The Vox website has posted an article entitled “American segregation, mapped at day and night.” The subhead is very descriptive: “The racial makeup of neighborhoods changes during the workday. See how yours changes.” The article includes a video, infographics, and an interactive map to help readers explore the segregation of Asian, Black, Latinx, and White workers. It is quite informative!
Mercella Fiddler — March 17, 2019
Social Stratification and Inequality
In order to understand the issue of social stratification and inequality from a sociological perspective a contextual definition must be established. As such, Social stratification can be defined as a socioeconomic system that places individuals in society at different levels of the social ladder. It is what distinguishes the haves from the haves not. On the other hand, inequality is the unfair sharing of social rewards and resources within society or group. I find this blog interesting because it discusses the issue of social stratification and inequality in the American Society. inequality is woven in the social fabric of the American society. Consequently, the abolition of slavery serves only as a law and the removal of shackles and cutoff of the transatlantic trade via the “middle passage”. It failed to discontinue the profound prejudice and inequality toward minority groups. This practice of unjust treatment and discrimination can be linked to failure on the part of government and groups that control the means of production that implicitly segregate society based on their race which further places minority groups in a certain class, neighborhoods and work groups. This further place them at disproportionate levels of the educational system which determine the quality of education these groups can access. The cycle continues after school to the workplace and pinnacle into the affordability of the location of choice minority groups reside.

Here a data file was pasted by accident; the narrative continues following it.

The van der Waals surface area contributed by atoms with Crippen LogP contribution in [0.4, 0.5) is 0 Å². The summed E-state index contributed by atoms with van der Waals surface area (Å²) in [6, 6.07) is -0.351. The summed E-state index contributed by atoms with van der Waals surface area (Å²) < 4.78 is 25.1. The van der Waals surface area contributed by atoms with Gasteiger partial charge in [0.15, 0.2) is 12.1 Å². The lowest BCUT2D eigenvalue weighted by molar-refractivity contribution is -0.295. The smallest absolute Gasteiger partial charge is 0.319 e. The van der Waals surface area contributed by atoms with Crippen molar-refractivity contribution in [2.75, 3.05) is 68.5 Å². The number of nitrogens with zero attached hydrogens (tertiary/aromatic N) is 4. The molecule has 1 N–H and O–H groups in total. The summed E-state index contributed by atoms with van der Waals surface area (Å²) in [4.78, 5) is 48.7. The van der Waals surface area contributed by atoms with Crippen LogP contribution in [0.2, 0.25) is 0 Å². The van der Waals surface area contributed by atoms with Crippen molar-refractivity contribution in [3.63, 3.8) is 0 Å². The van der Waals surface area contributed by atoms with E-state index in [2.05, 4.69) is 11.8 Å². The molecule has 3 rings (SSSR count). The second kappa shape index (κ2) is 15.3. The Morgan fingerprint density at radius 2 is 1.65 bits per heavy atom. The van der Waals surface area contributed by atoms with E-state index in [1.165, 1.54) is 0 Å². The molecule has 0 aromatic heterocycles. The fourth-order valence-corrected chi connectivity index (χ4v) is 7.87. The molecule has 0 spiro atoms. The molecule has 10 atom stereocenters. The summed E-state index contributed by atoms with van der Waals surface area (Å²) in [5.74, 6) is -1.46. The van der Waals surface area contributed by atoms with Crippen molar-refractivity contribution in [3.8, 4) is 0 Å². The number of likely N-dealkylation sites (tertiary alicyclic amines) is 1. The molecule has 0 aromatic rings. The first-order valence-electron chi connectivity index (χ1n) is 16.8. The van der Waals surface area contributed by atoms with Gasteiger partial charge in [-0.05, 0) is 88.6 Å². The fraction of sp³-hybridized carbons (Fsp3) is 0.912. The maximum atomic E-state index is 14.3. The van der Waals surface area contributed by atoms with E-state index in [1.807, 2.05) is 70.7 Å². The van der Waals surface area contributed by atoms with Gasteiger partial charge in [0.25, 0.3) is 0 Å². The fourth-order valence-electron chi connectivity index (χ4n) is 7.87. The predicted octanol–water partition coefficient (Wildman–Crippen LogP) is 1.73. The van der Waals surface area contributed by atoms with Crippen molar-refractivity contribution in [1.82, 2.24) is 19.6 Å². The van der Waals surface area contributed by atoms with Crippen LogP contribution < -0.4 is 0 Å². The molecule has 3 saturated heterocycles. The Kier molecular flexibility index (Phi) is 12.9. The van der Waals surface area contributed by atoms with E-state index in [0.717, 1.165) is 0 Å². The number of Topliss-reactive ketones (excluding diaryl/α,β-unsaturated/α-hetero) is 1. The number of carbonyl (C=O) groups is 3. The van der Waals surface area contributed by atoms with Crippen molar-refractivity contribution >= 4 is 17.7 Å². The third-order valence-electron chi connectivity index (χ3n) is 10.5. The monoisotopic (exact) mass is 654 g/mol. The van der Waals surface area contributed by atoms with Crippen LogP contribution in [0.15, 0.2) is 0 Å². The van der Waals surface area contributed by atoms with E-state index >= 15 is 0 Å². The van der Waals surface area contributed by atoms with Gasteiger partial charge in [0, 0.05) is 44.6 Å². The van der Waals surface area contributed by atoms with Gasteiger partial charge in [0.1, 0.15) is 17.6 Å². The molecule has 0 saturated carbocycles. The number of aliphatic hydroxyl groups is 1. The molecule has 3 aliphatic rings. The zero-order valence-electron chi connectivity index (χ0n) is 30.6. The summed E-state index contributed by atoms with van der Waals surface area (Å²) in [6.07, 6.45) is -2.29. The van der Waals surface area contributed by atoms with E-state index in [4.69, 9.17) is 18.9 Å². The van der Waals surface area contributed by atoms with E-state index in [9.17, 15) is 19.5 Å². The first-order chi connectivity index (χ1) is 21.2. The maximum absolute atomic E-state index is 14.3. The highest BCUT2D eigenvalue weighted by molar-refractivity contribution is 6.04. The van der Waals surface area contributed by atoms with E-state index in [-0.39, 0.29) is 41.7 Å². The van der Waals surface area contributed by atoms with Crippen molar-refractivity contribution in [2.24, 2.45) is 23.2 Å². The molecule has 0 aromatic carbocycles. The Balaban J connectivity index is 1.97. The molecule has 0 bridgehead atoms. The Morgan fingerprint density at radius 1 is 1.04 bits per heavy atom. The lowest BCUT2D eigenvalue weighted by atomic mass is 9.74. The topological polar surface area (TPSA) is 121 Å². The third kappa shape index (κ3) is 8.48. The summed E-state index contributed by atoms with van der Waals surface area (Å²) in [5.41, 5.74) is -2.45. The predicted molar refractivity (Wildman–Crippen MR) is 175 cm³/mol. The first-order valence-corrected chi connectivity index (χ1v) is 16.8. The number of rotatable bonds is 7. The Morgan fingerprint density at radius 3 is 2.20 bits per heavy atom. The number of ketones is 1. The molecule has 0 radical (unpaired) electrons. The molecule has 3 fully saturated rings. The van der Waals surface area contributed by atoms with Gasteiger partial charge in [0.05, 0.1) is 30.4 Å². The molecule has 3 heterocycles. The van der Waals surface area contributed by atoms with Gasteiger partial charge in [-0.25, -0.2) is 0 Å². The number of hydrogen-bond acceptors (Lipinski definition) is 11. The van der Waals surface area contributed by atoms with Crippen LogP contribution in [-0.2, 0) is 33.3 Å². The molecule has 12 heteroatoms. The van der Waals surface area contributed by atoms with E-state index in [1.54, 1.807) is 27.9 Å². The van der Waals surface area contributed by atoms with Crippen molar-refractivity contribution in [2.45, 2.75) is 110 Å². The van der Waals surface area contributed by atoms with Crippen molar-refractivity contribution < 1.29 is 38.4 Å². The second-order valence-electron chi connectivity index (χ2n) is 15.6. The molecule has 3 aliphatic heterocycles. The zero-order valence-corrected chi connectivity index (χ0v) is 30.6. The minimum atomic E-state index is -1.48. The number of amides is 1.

Walts supports this claim when he said “Government policies forced people of color into poor, racially segregated neighborhoods... And these neighborhoods ended up being the basis for how we form our social networks”. (1)
It can be argued that social stratification is necessary because it allows for better control and governance in society, we all cannot be doctors and lawyers, if so, who would clean the toilets or look after our parents when they get old? However, if an individual is a janitor but aspire to become a doctor, he or she should be given the equal opportunity to pursue his or her ambition despite their race or ethnicity. Additionally, one cannot expect a janitor and a doctor to be paid the same salary, as such different pay scale is necessary to organize different groups in society. However, it would be nice to see equality in the management structure of the corporate system relating to race and ethnic orientation. Notwithstanding, I support the idea of social stratification, but it should not be used as a tool to dehumanize a group based on their color, race or ethnic differences.
The social advantages and disparities that affect African Americans and other minority groups manifest in the unfair distribution of wealth, power, and life opportunities. The constitution echo argument leading to the belief that all are made equal, it is taught in schools that with hard work and a solid education people of all race can make a living for themselves. This statement is a misconception. This fallacy is further discussed in an article entitled the historical evolution of black-white gaps in access to opportunity. The article outlines major trends that has developed through slavery and the remnant of the Jim Crow law, though subtle dictates the level of opportunity a non-white individual have compared to their African American counterparts.
I absorbed from the article that for the most part white people are top managers, while minority perform the everyday strenuous work. This is sometime the only mixing of the two groups as they socialize at different places and reside different place based on where they are located on the social ladder.
“In other words, these workplaces are more diverse — but that’s because all the managers are white and all the janitors are black and brown”.
Walt Jacobs “Dispatches from a Dean” American Segregation at Home and at Work, March 10, 2019. https://thesocietypages.org/dean/2019/03/10/american-segregation-at-home-and-at-work/ March 17, 2019